He had planned to drive to the WBC this year but his car broke down and he didn’t make it. So Andrea and Em drove down to San Diego to see him.

Then they drove north to Sacramento and visited with Ray (my cousin Kit’s husband; Kit is my twin cousin, who died earlier this year). He was glad to see them, and delighted to finally meet Emily.

They left his place late Monday night and drove as far as Reno, Nevada to stop for a few hours of sleep before heading on home.
During the week they were gone, we helped take care of the younger kids and Robbie took them to and from the school bus on his way to and from work. On Saturday Lynn took another block of salt to the 320 on his 4-wheeler.

It was too foggy in the morning to ride and check the cows, but the fog lifted a little by mid-afternoon so Dani and I made a fast ride on Ed and Dottie to see the cows.
On Sunday Lynn shut off all our ditches—before the weather gets colder and they start freezing up. The next day we let the weaned heifers into the little pasture above the orchard, where there is a lot of green grass regrowth.

Tuesday I rode Ed up to the 320 to check the cows and most of them were down on the low end so I moved them back up to the top. It was a little tricky, with the ground frozen and the steep hillsides very treacherous (no traction). Ed and I had to gather some of the cows in lower Baker Creek and it took awhile because I didn’t want to risk having my horse fall down on the steeper slopes where there’s no trails.

That afternoon we went to town and picked up the kids at school—and took Charlie’s good clothes for him to change to before his performance at the Salmon Idol. Andrea and Em were driving home and hoped to get here in time to hear Charlie sing, but arrived a bit late. Charlie did a great job, singing the convoy trucking song. Robbie made a video of his song, however, so Andrea and Em got to hear it. They stayed for the rest of the program but Lynn and I came home before the senior performances, to feed the horses and bulls (in the dark). Robbie gave Andrea a nice bouquet of roses when they all came home after the concert ended.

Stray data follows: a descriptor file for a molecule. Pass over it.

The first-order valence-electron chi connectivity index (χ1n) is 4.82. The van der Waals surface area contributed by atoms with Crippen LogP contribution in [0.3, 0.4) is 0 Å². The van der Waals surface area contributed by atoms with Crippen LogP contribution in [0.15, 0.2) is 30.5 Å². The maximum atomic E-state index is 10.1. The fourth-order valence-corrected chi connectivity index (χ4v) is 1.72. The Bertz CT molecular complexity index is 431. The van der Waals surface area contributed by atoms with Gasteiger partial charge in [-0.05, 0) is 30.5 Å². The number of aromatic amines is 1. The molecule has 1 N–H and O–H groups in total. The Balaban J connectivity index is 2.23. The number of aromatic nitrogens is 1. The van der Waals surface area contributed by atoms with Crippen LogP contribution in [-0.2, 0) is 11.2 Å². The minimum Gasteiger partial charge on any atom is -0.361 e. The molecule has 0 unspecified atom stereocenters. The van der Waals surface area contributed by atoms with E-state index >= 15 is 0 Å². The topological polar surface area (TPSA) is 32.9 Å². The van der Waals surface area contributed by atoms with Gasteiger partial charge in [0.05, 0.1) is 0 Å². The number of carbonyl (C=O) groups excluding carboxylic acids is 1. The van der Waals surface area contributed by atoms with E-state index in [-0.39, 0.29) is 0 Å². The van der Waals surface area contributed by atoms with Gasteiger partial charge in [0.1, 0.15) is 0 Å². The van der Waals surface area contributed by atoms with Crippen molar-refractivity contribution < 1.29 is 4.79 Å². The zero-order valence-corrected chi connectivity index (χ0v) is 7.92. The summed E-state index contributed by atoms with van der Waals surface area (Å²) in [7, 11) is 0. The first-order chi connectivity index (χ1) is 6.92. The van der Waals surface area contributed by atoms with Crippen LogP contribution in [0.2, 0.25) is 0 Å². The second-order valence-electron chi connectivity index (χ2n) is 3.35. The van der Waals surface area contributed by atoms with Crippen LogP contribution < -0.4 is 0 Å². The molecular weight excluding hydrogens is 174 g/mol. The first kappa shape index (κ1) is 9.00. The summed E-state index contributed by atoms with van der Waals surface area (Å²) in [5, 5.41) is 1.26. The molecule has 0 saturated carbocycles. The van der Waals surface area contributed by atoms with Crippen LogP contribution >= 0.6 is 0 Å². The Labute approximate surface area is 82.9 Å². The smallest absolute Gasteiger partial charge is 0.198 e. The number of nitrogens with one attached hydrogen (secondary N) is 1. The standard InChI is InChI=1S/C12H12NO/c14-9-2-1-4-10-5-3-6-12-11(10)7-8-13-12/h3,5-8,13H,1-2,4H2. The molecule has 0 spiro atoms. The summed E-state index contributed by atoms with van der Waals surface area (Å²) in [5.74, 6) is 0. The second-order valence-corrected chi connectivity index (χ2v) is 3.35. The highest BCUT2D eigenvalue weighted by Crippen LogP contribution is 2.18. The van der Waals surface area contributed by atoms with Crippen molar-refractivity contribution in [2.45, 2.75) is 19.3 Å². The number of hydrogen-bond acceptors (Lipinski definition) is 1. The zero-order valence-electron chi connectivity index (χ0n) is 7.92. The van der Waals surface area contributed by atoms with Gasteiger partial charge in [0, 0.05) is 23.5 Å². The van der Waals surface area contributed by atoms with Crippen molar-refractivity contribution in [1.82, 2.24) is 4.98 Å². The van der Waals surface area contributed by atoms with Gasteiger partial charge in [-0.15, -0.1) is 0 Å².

Andrea was exhausted after the trip and we didn’t ride the next day; she needed some sleep. We rode again Thursday, and Rishiam was pretty good. This was his 65th ride after 9 days off. We rode up the ridge to the 320 and found most of the cows down again. We moved them up Baker Creek and out through the timber at the top. Rishiam hasn’t had much experience yet moving cattle, and he got upset and worried when we first started, but then became more at ease. At one point Andrea left me holding him from my horse (Dottie) while she scrambled up the steep, frozen hillside on foot to move a few cows that were not wanting to follow the herd.

After we crossed Baker Creek and started up the little jeep track through the timber, some of the young cows—that haven’t had much experience being driven by horses—tried to go down across Baker Creek and up the other side of the canyon. Andrea and Rishiam held the back end of the herd (so they wouldn’t turn around and go back down the creek) while Dottie and I charged across the creek and up the other hill to turn them around to get them back to the herd. About that time some of the others headed up the bank on the other side, trying to go out through the timber, and Dottie and I had to hurry over there, lunge up the bank, and turn the cows the proper direction. She’s getting better about working cattle (and likes it!) and Rishiam is becoming less nervous. We got the herd back to the top area where there’s a lot more grass.